The Ultimate Myth of Objective Journalism
The cornerstone of modern journalism is built on a lie, one of third-party disassociation defined in a stout set of principles regarding journalistic integrity. Among these archaic and arbitrary ethical codes, the reporter finds himself as being likened to the eye of a camera. Without thought or understanding, the heroic progeny of Hermes wing their way around the world to bring us news of politics, economics, human struggles, sporting events and war. The methodology that has defined the practices of reporters for the last century calls for a concept which seems to only exist in the field which created it. It is the concept of pure human objectivity that contradicts most of the rational world’s view on the subject. Because of the inherent problems concerning practical application, the news has become increasingly hydrogenized and homogenized to bring the public a refined form of ‘fact’ that has been separated from all things resembling subjective view points or bias.
The human experience has discovered the existence of some things that cannot be expressed in such a quantitative form. Though millions may argue as to the nature of love, very few will argue that the connection we call love is a very real, though intangible, fact. If the subjects of modern news stories were obviously angry, rude or bored, the audience would never know. All passions and ideals of people ‘fighting the good fight’ are lost in the dry factoids which are mixed and matched to make a story. In this way, the larger part of humanity sees headlines of war, pain and death, and forget any inkling of human nobility, love or art. The consumers of news products along with the reporters themselves, inevitably become jaded. Sen. Paul Simon has said, ‘The great weakness of journalists was whiskey. Now the great weakness of journalists is cynicism.’
Many may postulate that an incomplete picture is better than an inaccurate one. This may even lead to a viable argument, however, that the selection of facts is in the discretion of reporter and editor alike. Larger news stories covering geopolitical movements or concepts cannot possibly contain every bit of minutia on a given issue. Any individual will naturally gravitate toward the verifiable facts that support their position or interests, as the reporter may only attempt to discover the facts that support his or her hypothesis.
The rapid progression of technology has created a society that exists in the proverbial ‘Information Age.’ In step, every dynamic media carries the ‘news’ to billions of inquiring minds. As the national and international medias conform to larger and larger corporate models, the viewers and listeners have transformed, unwittingly, into consumers. Consumers who, during station breaks or in between articles, are told about products or services by companies who have paid dearly for the privilege of doing so.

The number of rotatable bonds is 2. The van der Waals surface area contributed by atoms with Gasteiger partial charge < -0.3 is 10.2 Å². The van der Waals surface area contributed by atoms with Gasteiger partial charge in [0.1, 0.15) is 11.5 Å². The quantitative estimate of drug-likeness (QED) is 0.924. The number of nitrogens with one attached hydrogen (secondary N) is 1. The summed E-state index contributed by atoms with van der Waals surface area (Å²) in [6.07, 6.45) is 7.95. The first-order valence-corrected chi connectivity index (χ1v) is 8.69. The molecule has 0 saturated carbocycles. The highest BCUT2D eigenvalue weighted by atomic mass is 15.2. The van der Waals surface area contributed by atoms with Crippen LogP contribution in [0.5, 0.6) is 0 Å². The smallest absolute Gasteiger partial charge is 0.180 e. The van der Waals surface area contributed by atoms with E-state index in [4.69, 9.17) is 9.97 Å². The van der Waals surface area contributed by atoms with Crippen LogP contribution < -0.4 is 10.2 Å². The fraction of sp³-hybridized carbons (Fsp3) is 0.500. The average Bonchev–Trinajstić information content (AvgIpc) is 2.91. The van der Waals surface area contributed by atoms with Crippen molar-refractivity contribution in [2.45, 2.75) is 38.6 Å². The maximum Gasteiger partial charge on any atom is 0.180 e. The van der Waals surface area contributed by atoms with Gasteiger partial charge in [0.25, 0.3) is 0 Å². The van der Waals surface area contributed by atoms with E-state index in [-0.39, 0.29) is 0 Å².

As a result, mainstream news broadcasts strive to attain larger client bases not through keen journalistic prowess, but through sensationalistic tactics all under the myth of objective non-partisanship. Even with the attempted detachment of the writers, it still can be said that the Los Angeles Times is a liberal publication or that the Orange County Register is a conservative one, each (coincidently) reflecting the political demographics of its circulation area.
With the near-monopolization of media outlets, it has become more and more difficult to find a contrasting view of any repute. It is this pseudo objectivity that has become more dangerous to rational public thought then any subversive pamphlet found on a college campus or in a communist cell meeting. The ebb and flow or fads and focuses of the media create panics, discourage ideas and concepts, misrepresent character by the denationalization of personal flaws or mistakes, and even allow political unknowns without outrageous or inconsistent ideas to ride waves of popularity into office.
In the earlier stages of North American development, prominent news outlets were papers printed by private presses owned by small business owners and prominent local citizens. The products of these presses invariably reflected the views of the owners and were admittedly biased. In response, other local businesses had the very real and economically viable option of financing their own papers, should they not find the myopic opinions of their rivals salient. Some small presses do attempt this, but rarely do they manage to last any significant period of time which is necessary to garnish a readership and support base.
As UCI lacks a journalism major, we are unfamiliar with these issues. Instead we have a literary journalism major which is dramatically different (excuse the pun) than traditional journalism. Here, expressive description itemization of emotions, demeanors, and apparent motives of the actions are being reported on, though many employers and editors already entrenched in the field view ‘literary journalism’ as a perverse and vulgar term. With more and more universities embracing what is the next evolution of reporting, future editors may look at archived articles from their publication and scoff at the nonobjective, undescriptive and boring text and thank the gods that the ‘old-style’ no longer exists. Until that day, I will be vigilantly interjecting my opinion where it is not welcome and adding ‘colorful commentary’ to my prose.
Joshua Guerrero is a third-year English major.